Vancouver vs. Surrey: Who spends and taxes more?

Printer-friendly version
Appeared in

Scrutiny of government tax and spending policies remains an important hallmark of Canadian democracy. And yet, while federal and provincial government finances routinely make headlines, municipal governments often escape the fiscal spotlight. This makes it difficult for taxpayers to know how local governments spend tax dollars and whether they deliver value for money.

In a new Fraser Institute study, we compare 17 of Metro Vancouver’s 21 municipalities on indicators of government spending, revenue, and debt. While the report provides insights for residents across the region, an important takeaway is the stark contrast between Vancouver and Surrey, the region’s two largest municipalities.

By a wide margin, Vancouver city hall spends more and taxes more. And Surrey city hall has kept spending relatively low, despite its population growth nearly doubling the rate of Vancouver’s over the past decade.

Surrey, with a population of about 483,000, has the smallest municipal government in the region, as measured by per person government spending on operations. In 2012, the most recent year of comparable data, Surrey spent $951 per person while Vancouver (population of roughly 667,000) spent $1,689 per person—that’s 78 per cent more than Surrey.

Of course, to pay for all that spending, municipal governments collect revenue through property taxes, user fees, fees paid by land developers, and other sources. In 2012, Vancouver collected $2,118 per person in revenue (excluding transfers from other governments) or 59 per cent more than Surrey ($1,336 per person).

Looking specifically at general tax revenue provides a clearer picture of the tax burden faced by city residents and businesses. In 2012, Vancouver city hall collected $964 in taxes for every resident—68 per cent more than Surrey ($574 per person).

For property taxes, which comprise the lion’s share of tax revenue, municipalities apply different rates for residents and businesses, with business rates almost always being higher. But by relying too heavily on businesses for property tax revenue, municipalities risk scaring off entrepreneurs who consider property taxes when making decisions about whether to continue operations, expand, or start a business in the first place.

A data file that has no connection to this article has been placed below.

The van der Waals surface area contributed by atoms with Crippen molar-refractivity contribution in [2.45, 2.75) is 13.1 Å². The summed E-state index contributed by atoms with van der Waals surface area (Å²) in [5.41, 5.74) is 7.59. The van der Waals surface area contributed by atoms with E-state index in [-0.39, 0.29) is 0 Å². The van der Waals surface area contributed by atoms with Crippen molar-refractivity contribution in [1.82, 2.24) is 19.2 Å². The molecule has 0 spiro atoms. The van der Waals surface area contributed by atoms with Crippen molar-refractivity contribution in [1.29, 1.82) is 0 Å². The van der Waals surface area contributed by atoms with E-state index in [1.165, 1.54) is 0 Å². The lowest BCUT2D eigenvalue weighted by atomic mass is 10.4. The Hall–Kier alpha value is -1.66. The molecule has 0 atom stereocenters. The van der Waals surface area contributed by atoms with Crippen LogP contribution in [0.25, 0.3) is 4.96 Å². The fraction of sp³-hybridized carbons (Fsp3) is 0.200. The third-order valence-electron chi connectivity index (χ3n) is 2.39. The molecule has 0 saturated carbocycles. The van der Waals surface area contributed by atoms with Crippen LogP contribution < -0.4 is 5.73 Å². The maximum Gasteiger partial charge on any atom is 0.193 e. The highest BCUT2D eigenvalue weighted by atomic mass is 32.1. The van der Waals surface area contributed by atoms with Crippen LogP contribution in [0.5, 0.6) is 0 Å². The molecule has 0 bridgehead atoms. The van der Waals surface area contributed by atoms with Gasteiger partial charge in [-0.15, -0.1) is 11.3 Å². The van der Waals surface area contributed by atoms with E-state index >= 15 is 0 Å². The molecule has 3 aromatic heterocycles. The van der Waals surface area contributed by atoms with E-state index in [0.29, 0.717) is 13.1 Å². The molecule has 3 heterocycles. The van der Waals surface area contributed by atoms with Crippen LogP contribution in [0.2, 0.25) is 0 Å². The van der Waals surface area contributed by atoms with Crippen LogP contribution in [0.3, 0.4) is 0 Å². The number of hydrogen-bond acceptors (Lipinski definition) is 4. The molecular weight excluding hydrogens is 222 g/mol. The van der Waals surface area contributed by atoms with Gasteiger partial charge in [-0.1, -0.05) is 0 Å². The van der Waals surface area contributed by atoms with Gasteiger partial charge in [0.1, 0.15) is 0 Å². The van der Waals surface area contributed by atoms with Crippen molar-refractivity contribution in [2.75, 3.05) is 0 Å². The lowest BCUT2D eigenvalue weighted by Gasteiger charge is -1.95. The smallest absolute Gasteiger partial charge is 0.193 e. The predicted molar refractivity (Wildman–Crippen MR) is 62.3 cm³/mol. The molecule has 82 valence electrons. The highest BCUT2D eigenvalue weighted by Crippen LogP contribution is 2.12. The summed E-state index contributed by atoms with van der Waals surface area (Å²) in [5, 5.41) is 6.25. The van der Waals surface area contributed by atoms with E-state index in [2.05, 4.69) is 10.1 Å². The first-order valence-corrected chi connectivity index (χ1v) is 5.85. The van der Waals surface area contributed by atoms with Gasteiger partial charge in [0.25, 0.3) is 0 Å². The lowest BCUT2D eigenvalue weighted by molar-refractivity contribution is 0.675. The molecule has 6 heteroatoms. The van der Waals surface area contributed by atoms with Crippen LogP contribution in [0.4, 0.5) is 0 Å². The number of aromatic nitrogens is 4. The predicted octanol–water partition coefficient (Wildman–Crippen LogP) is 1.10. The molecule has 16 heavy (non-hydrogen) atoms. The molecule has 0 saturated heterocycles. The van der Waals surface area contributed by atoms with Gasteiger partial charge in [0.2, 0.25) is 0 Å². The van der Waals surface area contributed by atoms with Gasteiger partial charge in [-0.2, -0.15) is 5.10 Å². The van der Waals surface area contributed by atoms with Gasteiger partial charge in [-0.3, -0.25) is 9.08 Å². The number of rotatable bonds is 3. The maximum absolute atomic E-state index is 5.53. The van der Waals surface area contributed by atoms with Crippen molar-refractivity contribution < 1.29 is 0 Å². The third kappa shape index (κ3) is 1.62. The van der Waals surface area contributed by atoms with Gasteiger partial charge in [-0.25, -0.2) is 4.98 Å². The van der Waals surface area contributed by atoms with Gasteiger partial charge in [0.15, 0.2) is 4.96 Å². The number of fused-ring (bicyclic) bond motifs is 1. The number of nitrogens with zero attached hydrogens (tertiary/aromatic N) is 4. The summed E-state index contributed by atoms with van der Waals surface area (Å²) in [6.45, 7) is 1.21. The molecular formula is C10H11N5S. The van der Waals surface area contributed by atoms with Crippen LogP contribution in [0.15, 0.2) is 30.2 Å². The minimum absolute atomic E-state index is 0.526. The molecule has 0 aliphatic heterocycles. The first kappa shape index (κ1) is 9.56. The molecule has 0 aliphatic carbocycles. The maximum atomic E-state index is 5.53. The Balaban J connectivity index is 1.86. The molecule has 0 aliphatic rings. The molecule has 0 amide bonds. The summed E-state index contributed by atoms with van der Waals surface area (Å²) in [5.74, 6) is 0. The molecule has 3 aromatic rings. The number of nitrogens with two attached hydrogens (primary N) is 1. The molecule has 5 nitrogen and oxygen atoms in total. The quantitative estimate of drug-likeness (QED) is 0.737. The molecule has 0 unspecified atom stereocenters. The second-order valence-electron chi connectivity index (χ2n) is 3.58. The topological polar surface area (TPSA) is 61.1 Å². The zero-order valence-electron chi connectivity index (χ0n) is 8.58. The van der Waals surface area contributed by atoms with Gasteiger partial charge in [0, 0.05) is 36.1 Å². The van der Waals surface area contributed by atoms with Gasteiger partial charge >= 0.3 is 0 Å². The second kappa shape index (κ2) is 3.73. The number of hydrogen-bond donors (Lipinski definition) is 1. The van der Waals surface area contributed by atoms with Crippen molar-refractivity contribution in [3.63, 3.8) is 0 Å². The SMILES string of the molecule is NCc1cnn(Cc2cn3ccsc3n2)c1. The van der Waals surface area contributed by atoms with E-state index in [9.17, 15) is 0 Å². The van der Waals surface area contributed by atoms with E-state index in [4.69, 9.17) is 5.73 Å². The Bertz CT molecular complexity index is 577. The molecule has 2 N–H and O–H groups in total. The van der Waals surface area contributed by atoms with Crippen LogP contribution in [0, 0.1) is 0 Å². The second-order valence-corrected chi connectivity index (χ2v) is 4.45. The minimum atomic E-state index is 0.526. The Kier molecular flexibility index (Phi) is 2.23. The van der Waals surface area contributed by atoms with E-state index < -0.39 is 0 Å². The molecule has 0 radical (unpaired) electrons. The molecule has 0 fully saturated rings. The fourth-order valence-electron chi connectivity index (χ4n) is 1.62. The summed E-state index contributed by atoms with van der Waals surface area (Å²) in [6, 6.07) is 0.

Once again, Surrey provides a sharp contrast to Vancouver, which draws 45 per cent of property tax revenue from businesses compared to only 31 per cent in Surrey. Different businesses pay different property tax rates, but the rates in Vancouver are generally higher than in Surrey. For example, Vancouver taxes heavy industry, including manufacturing and cargo loading facilities, at a property tax rate of 32 per cent in 2012, almost three times higher than Surrey’s rate of 11.4 per cent, thus making Surrey more attractive for investors in this business class.

Beyond spending and revenue, a complete picture of municipal finances must touch on government debt and other liabilities. And here, Vancouver, unlike Surrey, is one of the very few municipalities in the region with government liabilities greater than financial assets. In other words, Vancouver city hall is in the red, with net liabilities of $402 per person. Surrey, on the other hand, has net assets of $318 per person. As a result, interest payments to service the debt eat up a larger chunk of Vancouver’s operating spending compared to Surrey (3.6 per cent vs. 1 per cent), leaving less money available for public services (such as police, fire fighting, garbage collection, etc.).

The fiscal spotlight reveals a sharp divide between Vancouver and Surrey. Vancouver is clearly the bigger-spending, higher-taxing more indebted municipality. While it’s ultimately up to Vancouverites to decide if they’re happy with city hall’s fiscal choices, a comparison to Surrey at least helps folks understand where their government stands.

Subscribe to the Fraser Institute

Get the latest news from the Fraser Institute on the latest research studies, news and events.